Wharton Admissions Director Ankur Kumar recently provided an update on how Wharton’s team-based discussions went during Round 1. It sounds as though the experience has been positive so far, both for Wharton and for applicants. We still have a lot of questions about this as a means if evaluating candidates, but it’s interesting to study the early impressions from applicants and administrators alike.
The feedback we have been hearing from students is that the discussions haven’t turned out to be the shark tanks — with applicants elbowing each other for air time — that some had feared. If anything, applicants have erred on the side of being a little too friendly, with some going out of their way to show how courteous they can be. Many applicants have reported seeing this “unnatural graciousness” in effect.
According to Kumar on the Wharton Admissions Blog:
It was wonderful to observe our candidates connecting with one other – both inside and outside of the team based discussion. We saw you exchange contact information for future business endeavors, continue to discuss the question posed to your team far after the exercise came to a close, and we noticed a few groups that headed out for celebratory dinner or drinks after the interview was complete. The most heartwarming part for us was to see how much you invested in and supported one other; waiting for everyone in your group to be done, high fiving each other, laughing together, this is the true hallmark of Wharton’s culture of collaboration and something we look forward to your bringing to the program.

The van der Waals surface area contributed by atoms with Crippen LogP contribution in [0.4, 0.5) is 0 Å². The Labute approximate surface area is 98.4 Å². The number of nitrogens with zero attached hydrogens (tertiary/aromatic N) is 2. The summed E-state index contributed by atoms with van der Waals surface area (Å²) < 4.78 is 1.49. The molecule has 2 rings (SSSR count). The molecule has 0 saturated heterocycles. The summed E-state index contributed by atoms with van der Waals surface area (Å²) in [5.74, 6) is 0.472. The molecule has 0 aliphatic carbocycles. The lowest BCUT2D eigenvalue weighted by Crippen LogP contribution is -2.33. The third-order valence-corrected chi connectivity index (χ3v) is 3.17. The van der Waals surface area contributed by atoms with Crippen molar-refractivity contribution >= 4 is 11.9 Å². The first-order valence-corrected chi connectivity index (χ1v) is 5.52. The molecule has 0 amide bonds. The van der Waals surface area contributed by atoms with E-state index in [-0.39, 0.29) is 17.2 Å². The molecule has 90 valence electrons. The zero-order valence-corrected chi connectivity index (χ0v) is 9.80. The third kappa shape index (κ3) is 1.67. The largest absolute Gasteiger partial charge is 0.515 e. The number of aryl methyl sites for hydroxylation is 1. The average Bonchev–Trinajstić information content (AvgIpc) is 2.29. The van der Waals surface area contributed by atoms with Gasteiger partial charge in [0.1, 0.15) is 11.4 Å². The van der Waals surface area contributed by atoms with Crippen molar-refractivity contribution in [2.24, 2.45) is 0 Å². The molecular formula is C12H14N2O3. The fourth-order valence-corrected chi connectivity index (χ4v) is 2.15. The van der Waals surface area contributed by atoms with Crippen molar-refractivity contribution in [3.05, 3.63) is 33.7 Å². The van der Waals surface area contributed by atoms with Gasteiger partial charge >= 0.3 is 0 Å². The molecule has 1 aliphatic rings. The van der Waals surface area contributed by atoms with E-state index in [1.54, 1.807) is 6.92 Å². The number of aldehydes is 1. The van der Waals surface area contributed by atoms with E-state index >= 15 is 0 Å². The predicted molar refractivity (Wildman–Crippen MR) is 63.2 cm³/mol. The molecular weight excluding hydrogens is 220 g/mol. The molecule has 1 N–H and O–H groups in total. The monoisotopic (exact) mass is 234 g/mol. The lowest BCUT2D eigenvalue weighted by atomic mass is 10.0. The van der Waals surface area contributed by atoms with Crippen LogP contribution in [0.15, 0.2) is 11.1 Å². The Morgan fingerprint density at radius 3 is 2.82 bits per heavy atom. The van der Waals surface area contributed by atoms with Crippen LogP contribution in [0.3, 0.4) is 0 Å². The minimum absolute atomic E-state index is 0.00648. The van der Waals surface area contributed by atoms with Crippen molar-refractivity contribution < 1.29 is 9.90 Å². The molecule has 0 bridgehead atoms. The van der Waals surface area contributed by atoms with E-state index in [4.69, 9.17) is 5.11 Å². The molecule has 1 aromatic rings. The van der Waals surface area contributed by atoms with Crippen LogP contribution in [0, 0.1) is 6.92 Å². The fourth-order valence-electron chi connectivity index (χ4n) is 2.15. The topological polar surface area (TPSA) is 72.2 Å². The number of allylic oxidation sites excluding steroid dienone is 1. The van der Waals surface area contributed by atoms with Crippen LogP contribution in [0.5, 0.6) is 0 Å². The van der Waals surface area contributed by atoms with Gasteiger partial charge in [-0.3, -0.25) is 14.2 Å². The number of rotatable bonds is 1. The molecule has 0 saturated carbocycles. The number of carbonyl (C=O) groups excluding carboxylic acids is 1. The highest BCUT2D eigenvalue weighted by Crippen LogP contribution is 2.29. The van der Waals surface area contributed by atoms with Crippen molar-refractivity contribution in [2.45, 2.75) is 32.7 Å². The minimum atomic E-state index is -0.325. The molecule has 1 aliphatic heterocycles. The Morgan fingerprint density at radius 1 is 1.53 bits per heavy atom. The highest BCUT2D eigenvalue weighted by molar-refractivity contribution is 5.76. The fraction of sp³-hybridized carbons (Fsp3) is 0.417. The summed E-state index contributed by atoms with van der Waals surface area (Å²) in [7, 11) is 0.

Wow, sounds like fun! Even the most collaborative MBA classrooms normally don’t have all of the back-patting described here, although we know that the stakes are much higher with these admissions discussions than they are in a typical business school classroom on any given day. Our take is that some candidates are indeed overdoing it, and going out of their way to show that they’re not jerks or sharks. Whether or not this helps them get into Wharton is still to be determined.
At the same time, we have heard that some applicants definitely felt a need to speak up, lest they be drowned out. This is fairly normal — this same pressure exists in the business school classroom, especially at case study-based schools such as Harvard and Darden — but this is the sort of thing that we’re sure Wharton wants to downplay as much as possible.
While we may still sound skeptical, we definitely laud Wharton for taking such a big risk in the admissions process. They, along with other schools that have significantly cut down their essays in some cases, are advancing the state of the art in the MBA admissions process. We’re reserving judgment, however, until we can better measure how performance in these discussions correlates with admissions success.
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